Government is stuck in idle mode as usual
I could not agree more with what Mike Rowse says in his article ('The futility of trying to please everyone', March 21).
As Mr Rowse points out eloquently, governments, whether elected by democratic process or not, have a duty to govern and make decisions on behalf of their constituents.
When society is deeply polarised on issues, and commercial interests are involved, this necessity emerges even more.
Mr Rowse lists a couple of incidents, including the idling engine bill and the marathon, but this is just the tip of the iceberg.
Too often in Hong Kong we emerge with watered-down, and frankly poor, legislation that has taken years to get from inception to implementation.
Public consultation is necessary and welcome; however, once this process is complete, the issue at hand needs to progress.
Air pollution is another glaring example that immediately springs to mind as crying out for more action, not prevarication.
There is a box on many desks in the corporate sector marked 'too hard'.
Good managers and leaders are adept at moving the contents of this box forward, using compromise, vision and persuasive techniques.
Sadly our government does not appear to have either the will or the ability to do so for the good of Hong Kong.
Andy Robinson, Wan Chai
Hold Tsang accountable
It has been confirmed that the Central Policy Unit, the government's advisory body, asked Chinese University's Centre for Communication Research to conduct a survey in response to the crisis of governance and gauge public opinion on whether Financial Secretary John Tsang Chun-wah needed to resign over his unpopular budget ('Should John Tsang resign, government survey asks', March 17).
If our chief executive, all his politically appointed principal officials and his think tank are still unable to find out what the public is thinking during this political crisis triggered by the financial secretary's unpopular budget proposal, this is really a tragedy for Hong Kong.
They are all too far removed from the people of Hong Kong.
John Tsang is one of the principal government officials who was appointed by Chief Executive Donald Tsang Yam-kuen.
This might be the time for the government to show the public that the 'accountability system' for principal officials really works.
I do not know why he made such a mess of the budget. But our politically appointed officials ought to learn some lessons from it.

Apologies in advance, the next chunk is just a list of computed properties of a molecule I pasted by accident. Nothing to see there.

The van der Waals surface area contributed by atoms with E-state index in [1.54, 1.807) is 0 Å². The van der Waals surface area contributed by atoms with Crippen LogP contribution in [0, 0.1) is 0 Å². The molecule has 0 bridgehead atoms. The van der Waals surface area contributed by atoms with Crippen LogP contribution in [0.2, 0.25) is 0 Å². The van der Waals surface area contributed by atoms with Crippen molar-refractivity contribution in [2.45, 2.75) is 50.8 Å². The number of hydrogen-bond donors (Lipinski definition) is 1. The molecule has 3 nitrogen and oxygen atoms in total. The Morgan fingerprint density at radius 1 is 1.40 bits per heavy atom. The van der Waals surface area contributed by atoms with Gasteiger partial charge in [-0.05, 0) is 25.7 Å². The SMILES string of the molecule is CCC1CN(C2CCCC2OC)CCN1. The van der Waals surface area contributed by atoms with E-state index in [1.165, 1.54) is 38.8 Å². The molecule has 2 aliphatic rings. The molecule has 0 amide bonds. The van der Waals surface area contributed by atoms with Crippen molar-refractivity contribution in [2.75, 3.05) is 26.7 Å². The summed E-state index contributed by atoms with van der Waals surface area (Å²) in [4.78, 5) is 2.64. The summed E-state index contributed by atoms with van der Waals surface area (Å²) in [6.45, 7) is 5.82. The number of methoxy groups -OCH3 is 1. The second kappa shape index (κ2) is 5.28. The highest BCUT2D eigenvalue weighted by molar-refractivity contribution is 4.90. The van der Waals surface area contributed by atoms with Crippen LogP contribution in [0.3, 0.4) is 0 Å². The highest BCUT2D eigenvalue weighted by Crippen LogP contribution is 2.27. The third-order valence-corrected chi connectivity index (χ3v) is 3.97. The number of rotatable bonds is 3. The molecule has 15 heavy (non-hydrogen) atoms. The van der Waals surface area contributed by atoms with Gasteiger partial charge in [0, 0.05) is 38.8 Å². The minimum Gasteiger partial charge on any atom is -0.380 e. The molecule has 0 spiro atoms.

As Hong Kong moves towards direct elections for our chief executive and our legislative body, everything should be seen as political, and any issue can escalate into a political crisis.
Jane Tse, Sha Tin
Tax rich, don't rely on charity
Pang Chi-ming is misinformed in his objections to a rise in profits tax ('Large firms can lend a hand', March 22)
Firstly, all types of progressive taxes (profits tax being one) will contribute to redistributing wealth from the rich to the poor.
Adding money to the treasury is in itself an act of redistribution. Where does the money the government uses to implement its policies come from?
While citizens may not directly own the tax collected, ultimately all revenues of the Hong Kong SAR are used exclusively (directly or indirectly) for the benefit of Hong Kong citizens. Taxing the rich more will mean that their contribution to government expenditure on welfare services will be proportionately larger, in effect transferring their wealth to those in need.
Secondly, reliance on the corporate world to 'offer help' is dangerous. All the talk about corporate social responsibility is alluring but deceptive - businesses are set up mainly to earn profits, not to practise charity. Companies are solely accountable to their shareholders. The responsibility to tackle social issues rests overwhelmingly with the government.
In the light of the current social and economic climate and the disquieting inflation rate, there is a good case for raising the profits tax in Hong Kong.
Martin Ho, Tai Kok Tsui
Immortal Liz will be missed
The passing of Liz Taylor brings back memories of her impact as a movie star, so unforgettable since my salad days.
The little 'Miss Sunshine' in the Lassie films and National Velvet, maturing into the beauty of the 1950s. Who can help staring spellbound at her epoch-making close-up in Ivanhoe as Rebecca, standing trial for sorcery? Then the variety of equally charming portrayals as a rich lady in Giant, call girl in Butterfield 8 and demented wife in Raintree County. She and Richard Burton were Cleopatra and Antony reincarnate - in the physical sense, as opposed to the stage duo Laurence Olivier and Vivien Leigh, who immortalised the intellectual presentation of the Shakespearean drama. And Taylor and Burton went on to parts that seemed tailor-made for them in Taming of the Shrew and Who's Afraid of Virginia Woolf?